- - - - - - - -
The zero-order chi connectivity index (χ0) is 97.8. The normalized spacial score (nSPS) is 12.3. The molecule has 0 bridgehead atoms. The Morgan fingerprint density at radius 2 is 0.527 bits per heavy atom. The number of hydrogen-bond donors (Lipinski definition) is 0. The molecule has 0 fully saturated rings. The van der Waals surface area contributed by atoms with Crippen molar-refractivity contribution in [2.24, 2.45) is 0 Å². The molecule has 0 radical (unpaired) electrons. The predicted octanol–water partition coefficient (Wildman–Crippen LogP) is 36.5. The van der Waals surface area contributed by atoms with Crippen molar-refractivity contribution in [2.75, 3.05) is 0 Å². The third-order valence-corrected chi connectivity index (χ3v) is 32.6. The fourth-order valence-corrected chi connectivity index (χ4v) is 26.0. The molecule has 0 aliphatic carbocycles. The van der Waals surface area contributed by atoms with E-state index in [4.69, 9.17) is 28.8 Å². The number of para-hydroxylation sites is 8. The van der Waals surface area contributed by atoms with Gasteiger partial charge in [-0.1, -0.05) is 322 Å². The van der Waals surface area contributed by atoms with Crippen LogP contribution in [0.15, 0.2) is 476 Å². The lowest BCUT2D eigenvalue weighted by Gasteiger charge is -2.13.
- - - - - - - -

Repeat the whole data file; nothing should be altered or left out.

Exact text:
The zero-order chi connectivity index (χ0) is 97.8. The normalized spacial score (nSPS) is 12.3. The molecule has 0 bridgehead atoms. The Morgan fingerprint density at radius 2 is 0.527 bits per heavy atom. The number of hydrogen-bond donors (Lipinski definition) is 0. The molecule has 0 fully saturated rings. The van der Waals surface area contributed by atoms with Crippen molar-refractivity contribution in [2.24, 2.45) is 0 Å². The molecule has 0 radical (unpaired) electrons. The predicted octanol–water partition coefficient (Wildman–Crippen LogP) is 36.5. The van der Waals surface area contributed by atoms with Crippen molar-refractivity contribution in [2.75, 3.05) is 0 Å². The third-order valence-corrected chi connectivity index (χ3v) is 32.6. The fourth-order valence-corrected chi connectivity index (χ4v) is 26.0. The molecule has 0 aliphatic carbocycles. The van der Waals surface area contributed by atoms with E-state index in [4.69, 9.17) is 28.8 Å². The number of para-hydroxylation sites is 8. The van der Waals surface area contributed by atoms with Gasteiger partial charge in [-0.1, -0.05) is 322 Å². The van der Waals surface area contributed by atoms with Crippen LogP contribution in [0.15, 0.2) is 476 Å². The lowest BCUT2D eigenvalue weighted by Gasteiger charge is -2.13.